Proceedings of 1st Ghana Field Epidemiology and Laboratory Training Programme Scientific conference (Accra, 2017)

Oral presentation

Surveillance data analysis on measles, Anambra State, Nigeria, 2011-2016

Cite this: Pan African Medical Journal - Conference Proceedings. Oct 2017; 3(3): 48. doi:10.11604/pamj.cp.2017.3.48.205

Submitted: 09 Oct 17   Accepted: 09 Oct 17   Published: 20 Oct 17

Key words: Measles, surveillance data, vaccination

© Obagha Chijioke et al. This is an Open Access article distributed under the terms of the Creative Commons Attribution License (http://creativecommons.org/licenses/by/2.0), which permits unrestricted use, distribution, and reproduction in any medium, provided the original work is properly cited.

Available online at: http://www.proceedings.panafrican-med-journal.com/conferences/2017/3/48/abstract

Corresponding author: Obagha Chijioke, Nigeria Field Epidemiology and Laboratory Training Programme, Abuja, Nigeria (cobagha@gmail.com)

This abstract is published as part of the proceedings of 1st Ghana Field Epidemiology and Laboratory Training Programme Scientific conference (GHANA, )

Surveillance data analysis on measles, Anambra State, Nigeria, 2011-2016

Obagha Chijioke1,&, Simeon Ajisegiri1, Belinda Uba1, Saheed Gidado1, Patrick Nguku1

 

1Nigeria Field Epidemiology and Laboratory Training Program, Abuja, Nigeria

 

 

&Corresponding author
Obagha Chijioke, Nigeria Field Epidemiology and Laboratory Training Programme, Abuja, Nigeria

 

 

Abstract

Introduction: measles is the leading cause of vaccine preventable deaths among children. Globally there were 134,200 measles death in 2015. Vaccination resulted in a 79% drop in measles deaths between 2000 and 2015 (WHO 2015). In Nigeria, there were 11,856 confirmed; 104 deaths (CFR, 0.41%), 9-59 months were most affected. 62.1% zero dose (NCDC week 52 epidemiological report 2016). Measles is targeted for elimination and under case based surveillance with laboratory confirmation. We described the surveillance data and assessed the surveillance performance according to measles surveillance indicators.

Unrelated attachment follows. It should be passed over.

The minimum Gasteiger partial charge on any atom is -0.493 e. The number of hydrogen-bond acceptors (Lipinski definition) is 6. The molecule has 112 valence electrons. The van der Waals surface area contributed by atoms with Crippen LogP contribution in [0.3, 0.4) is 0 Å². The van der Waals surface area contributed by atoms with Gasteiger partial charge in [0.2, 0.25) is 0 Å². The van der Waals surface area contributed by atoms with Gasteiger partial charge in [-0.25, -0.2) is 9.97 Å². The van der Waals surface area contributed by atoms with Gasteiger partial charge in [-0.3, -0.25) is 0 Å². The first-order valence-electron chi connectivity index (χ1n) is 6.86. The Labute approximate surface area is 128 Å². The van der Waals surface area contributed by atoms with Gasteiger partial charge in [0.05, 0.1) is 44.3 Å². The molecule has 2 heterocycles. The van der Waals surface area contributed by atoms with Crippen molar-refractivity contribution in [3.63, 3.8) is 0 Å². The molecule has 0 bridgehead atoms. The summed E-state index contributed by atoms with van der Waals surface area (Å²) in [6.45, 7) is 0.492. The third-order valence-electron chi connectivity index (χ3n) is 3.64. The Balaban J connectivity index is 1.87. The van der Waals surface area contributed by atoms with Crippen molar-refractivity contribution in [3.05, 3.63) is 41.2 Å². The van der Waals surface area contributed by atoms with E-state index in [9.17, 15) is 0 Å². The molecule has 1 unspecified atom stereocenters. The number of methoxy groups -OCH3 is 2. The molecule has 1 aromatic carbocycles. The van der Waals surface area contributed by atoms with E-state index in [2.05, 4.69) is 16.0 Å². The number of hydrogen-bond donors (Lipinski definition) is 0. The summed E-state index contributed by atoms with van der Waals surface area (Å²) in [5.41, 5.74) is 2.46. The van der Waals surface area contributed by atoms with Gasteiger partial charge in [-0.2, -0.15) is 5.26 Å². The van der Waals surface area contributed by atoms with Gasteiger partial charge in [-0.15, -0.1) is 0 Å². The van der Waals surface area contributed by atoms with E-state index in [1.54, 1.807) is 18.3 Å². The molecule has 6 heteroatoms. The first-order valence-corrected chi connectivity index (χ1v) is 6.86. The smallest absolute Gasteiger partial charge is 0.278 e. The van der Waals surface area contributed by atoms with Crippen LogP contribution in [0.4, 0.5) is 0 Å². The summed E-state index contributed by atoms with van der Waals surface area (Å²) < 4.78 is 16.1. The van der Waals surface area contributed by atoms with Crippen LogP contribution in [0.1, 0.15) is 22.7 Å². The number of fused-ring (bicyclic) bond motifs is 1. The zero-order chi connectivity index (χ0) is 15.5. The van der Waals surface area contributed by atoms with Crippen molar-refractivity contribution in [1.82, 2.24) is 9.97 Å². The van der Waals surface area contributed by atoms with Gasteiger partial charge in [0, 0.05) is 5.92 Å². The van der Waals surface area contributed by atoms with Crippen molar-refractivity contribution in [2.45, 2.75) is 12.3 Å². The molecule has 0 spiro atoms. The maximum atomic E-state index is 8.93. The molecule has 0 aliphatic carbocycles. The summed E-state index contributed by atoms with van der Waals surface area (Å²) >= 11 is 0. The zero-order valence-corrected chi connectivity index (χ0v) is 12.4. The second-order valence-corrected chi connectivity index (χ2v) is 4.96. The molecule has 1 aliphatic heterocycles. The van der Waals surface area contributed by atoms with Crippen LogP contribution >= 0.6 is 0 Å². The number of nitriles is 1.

Methods: we conducted a descriptive retrospective review of measles surveillance data from 2011-2016. Data were extracted from integrated disease surveillance and response forms. Incidence was calculated using number of cases/ projected population. We calculated frequencies and proportions.

 

Results: a total of 2576 suspected case was reported during the period of which 13.4% (357) were Laboratory confirmed and 2% (52) confirmed by Epi linkage, 7 deaths (CFR 1.7%). Under 5 age group were the most affected (range: 36.4% - 86.9%). Peak year was 2013 with Incidence of 5/100,000 population. 241(60%) of confirmed cases had zero vaccine dosage, 136(34%) had one dose, 15(3.8%) had 2 doses or more and 8(2%) had unknown vaccination status. In 2016, the surveillance system did not meet the set target (> = 80%) for these indicators; specimen arriving laboratory (lab) within 3 days of collection (9%), lab results reported within 7 days of specimen receipt (39%), cases with adequate investigation initiated within 3 days of onset of rash (42.5%). This was also the case in 2014 and 2016.

 

Conclusion: the state is in line with the elimination target of < 5 cases/ 100,000 pop. There is still significant number of unvaccinated children and measles surveillance performance is not adequate.

 

 

 

 

 

 

 

 

 

 

 

 

 

 

 

 

 

 

1st Ghana Field Epidemiology and Laboratory Training Programme Scientific conference (Accra)

Country: GHANA

Dates: 18 Sep 17 - 21 Sep 17

Venue: Swiss Spirit and Suites Alisa Hotels

Organizers: Ghana Field Epidemiology and Laboratory Training Programme

Secretariat: gfeltp@gmail.com

Contact person: Dr. Ernest Kenu (ernest_kenu@yahoo.com)